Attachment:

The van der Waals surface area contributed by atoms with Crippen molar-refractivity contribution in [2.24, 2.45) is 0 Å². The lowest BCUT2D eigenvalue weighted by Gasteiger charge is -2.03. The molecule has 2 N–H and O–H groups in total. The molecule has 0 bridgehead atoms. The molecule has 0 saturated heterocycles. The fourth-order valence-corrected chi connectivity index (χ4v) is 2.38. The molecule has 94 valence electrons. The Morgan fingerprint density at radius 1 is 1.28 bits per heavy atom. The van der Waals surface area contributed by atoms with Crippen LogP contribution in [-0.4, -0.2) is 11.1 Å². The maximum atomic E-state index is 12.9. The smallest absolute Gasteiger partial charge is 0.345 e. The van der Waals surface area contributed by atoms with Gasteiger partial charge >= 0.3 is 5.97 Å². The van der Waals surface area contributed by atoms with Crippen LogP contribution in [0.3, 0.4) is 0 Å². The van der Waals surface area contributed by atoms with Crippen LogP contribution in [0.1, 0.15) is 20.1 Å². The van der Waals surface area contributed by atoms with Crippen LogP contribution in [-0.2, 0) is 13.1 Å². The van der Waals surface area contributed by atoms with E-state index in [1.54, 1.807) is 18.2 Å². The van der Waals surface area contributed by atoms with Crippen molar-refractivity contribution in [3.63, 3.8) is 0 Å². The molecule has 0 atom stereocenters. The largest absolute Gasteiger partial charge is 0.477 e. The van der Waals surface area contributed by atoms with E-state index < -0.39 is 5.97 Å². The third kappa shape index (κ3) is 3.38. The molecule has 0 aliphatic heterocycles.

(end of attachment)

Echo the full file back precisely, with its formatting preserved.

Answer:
The van der Waals surface area contributed by atoms with Crippen molar-refractivity contribution in [2.24, 2.45) is 0 Å². The lowest BCUT2D eigenvalue weighted by Gasteiger charge is -2.03. The molecule has 2 N–H and O–H groups in total. The molecule has 0 bridgehead atoms. The molecule has 0 saturated heterocycles. The fourth-order valence-corrected chi connectivity index (χ4v) is 2.38. The molecule has 94 valence electrons. The Morgan fingerprint density at radius 1 is 1.28 bits per heavy atom. The van der Waals surface area contributed by atoms with Crippen LogP contribution in [-0.4, -0.2) is 11.1 Å². The maximum atomic E-state index is 12.9. The smallest absolute Gasteiger partial charge is 0.345 e. The van der Waals surface area contributed by atoms with Gasteiger partial charge >= 0.3 is 5.97 Å². The van der Waals surface area contributed by atoms with Crippen LogP contribution in [0.3, 0.4) is 0 Å². The van der Waals surface area contributed by atoms with Crippen LogP contribution in [0.1, 0.15) is 20.1 Å². The van der Waals surface area contributed by atoms with Crippen LogP contribution in [-0.2, 0) is 13.1 Å². The van der Waals surface area contributed by atoms with E-state index in [1.54, 1.807) is 18.2 Å². The van der Waals surface area contributed by atoms with Crippen molar-refractivity contribution in [3.63, 3.8) is 0 Å². The molecule has 0 atom stereocenters. The largest absolute Gasteiger partial charge is 0.477 e. The van der Waals surface area contributed by atoms with E-state index < -0.39 is 5.97 Å². The third kappa shape index (κ3) is 3.38. The molecule has 0 aliphatic heterocycles.